The Indian Prime Minister was accompanied by four of the five Chief Ministers (CM) of Indian states bordering Bangladesh. Ms Mamata Banerjee, the CM of West Bengal and the stormy petrel of Indian politics, was reportedly upset at the concessions proposed to be made to Bangladesh ‘at the cost of West Bengal’ in the agreement on sharing of the waters of the River Teesta and dropped out virtually at the last minute. PM Manmohan Singh promised Sheikh Hasina, the Bangladesh PM, that the two sides would continue to discuss the Teesta River issue to reach “a mutually acceptable, fair and amicable arrangement…” However, as a quid pro quo response, Bangladesh retaliated by scuttling the treaty on transit rights that was also on the cards and that would have provided easer access to the rest of the country to some of India’s north-eastern states through Bangladesh.

Some of the other important treaties that were signed included an agreement on Indian aid for development programmes, a pact on overland transit between Bangladesh and Nepal, MoUs on renewable energy and the conservation of the Sunderbans and an understanding on jointly promoting fisheries. India agreed to allow Bangladesh duty free access to 46 textile items to be exported to India. Several MoUs were also signed for cooperation in the fields of education and communications, as also a protocol on conservation of the Royal Bengal Tiger – very few of this majestic species now remain in the wild.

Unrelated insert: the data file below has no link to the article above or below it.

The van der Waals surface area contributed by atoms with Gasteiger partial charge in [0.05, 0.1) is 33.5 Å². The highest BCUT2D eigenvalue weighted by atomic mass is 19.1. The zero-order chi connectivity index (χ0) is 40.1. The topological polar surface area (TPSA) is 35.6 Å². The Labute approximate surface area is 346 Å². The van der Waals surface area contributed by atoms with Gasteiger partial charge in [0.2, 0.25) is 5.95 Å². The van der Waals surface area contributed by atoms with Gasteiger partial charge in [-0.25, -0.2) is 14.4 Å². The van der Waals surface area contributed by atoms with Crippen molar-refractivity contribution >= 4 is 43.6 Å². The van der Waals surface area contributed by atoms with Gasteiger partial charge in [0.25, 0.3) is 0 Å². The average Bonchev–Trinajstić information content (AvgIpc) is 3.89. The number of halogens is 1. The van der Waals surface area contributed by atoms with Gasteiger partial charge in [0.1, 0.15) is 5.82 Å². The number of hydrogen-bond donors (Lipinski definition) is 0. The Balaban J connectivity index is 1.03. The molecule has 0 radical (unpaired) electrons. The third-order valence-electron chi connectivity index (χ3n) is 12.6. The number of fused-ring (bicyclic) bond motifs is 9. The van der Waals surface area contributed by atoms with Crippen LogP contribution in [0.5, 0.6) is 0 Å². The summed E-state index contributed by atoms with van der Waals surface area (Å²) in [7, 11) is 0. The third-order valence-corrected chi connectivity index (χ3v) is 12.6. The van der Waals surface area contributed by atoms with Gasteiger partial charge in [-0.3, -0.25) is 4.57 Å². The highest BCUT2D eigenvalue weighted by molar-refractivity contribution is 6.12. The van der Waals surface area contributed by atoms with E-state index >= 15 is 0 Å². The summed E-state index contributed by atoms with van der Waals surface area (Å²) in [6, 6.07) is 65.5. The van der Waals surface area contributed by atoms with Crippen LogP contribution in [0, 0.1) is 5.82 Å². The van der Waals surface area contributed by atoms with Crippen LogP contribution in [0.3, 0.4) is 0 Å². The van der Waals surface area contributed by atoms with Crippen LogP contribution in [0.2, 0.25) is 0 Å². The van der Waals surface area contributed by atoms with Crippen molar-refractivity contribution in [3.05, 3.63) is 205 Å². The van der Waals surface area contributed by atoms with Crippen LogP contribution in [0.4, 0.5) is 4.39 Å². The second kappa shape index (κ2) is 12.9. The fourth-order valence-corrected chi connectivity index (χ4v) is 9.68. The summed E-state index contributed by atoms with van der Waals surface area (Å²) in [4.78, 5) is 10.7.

Ever since the government of Sheikh Hasina had cracked down on India’s ULFA insurgents who had been hiding in Bangladesh for long, relations between the two countries had shown signs of thawing. The Hasina government’s policy of counter-terrorism was in stark contrast with the Begum Khaleda Zia government’s policy of providing covert shelter, encouragement and support to various Indian insurgent groups. The signing of the historic boundary agreement has taken the relationship to a much higher trajectory. The two prime ministers deserve to be complimented for their political courage and sagacity in bringing to an end the bitterness of the past.

Prime Minister Manmohan Singh on India’s Policy towards its Neighbours

Prime Minister Manmohan Singh rarely speaks his mind on the major issues of the day. However, on June 29, 2011, in his interaction with five editors from the print medium, he spoke at length on domestic issues as well as the geo-political scenario and relations with India’s neighbours. He noted with concern the deteriorating international economic environment and said India’s neighbourhood was a very uncertain one. He said, “India would have to swim through all this adversity and keep our heads high if we have to come through.”